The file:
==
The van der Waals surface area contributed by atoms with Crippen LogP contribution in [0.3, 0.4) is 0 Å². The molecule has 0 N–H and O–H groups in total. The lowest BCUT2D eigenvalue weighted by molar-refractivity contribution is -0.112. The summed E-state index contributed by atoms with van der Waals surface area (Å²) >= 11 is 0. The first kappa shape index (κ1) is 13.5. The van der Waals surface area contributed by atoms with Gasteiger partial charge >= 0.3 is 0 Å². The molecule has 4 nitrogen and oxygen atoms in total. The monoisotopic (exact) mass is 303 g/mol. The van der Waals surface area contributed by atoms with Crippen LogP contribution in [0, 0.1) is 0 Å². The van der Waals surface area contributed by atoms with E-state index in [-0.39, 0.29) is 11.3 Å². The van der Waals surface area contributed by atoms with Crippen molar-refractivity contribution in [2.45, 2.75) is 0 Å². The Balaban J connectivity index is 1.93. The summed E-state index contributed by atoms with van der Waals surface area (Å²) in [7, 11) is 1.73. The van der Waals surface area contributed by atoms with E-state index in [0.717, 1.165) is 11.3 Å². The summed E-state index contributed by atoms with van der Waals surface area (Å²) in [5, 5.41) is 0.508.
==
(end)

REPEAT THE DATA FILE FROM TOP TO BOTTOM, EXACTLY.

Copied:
The van der Waals surface area contributed by atoms with Crippen LogP contribution in [0.3, 0.4) is 0 Å². The molecule has 0 N–H and O–H groups in total. The lowest BCUT2D eigenvalue weighted by molar-refractivity contribution is -0.112. The summed E-state index contributed by atoms with van der Waals surface area (Å²) >= 11 is 0. The first kappa shape index (κ1) is 13.5. The van der Waals surface area contributed by atoms with Gasteiger partial charge >= 0.3 is 0 Å². The molecule has 4 nitrogen and oxygen atoms in total. The monoisotopic (exact) mass is 303 g/mol. The van der Waals surface area contributed by atoms with Crippen LogP contribution in [0, 0.1) is 0 Å². The van der Waals surface area contributed by atoms with E-state index in [-0.39, 0.29) is 11.3 Å². The van der Waals surface area contributed by atoms with Crippen molar-refractivity contribution in [2.45, 2.75) is 0 Å². The Balaban J connectivity index is 1.93. The summed E-state index contributed by atoms with van der Waals surface area (Å²) in [7, 11) is 1.73. The van der Waals surface area contributed by atoms with E-state index in [0.717, 1.165) is 11.3 Å². The summed E-state index contributed by atoms with van der Waals surface area (Å²) in [5, 5.41) is 0.508.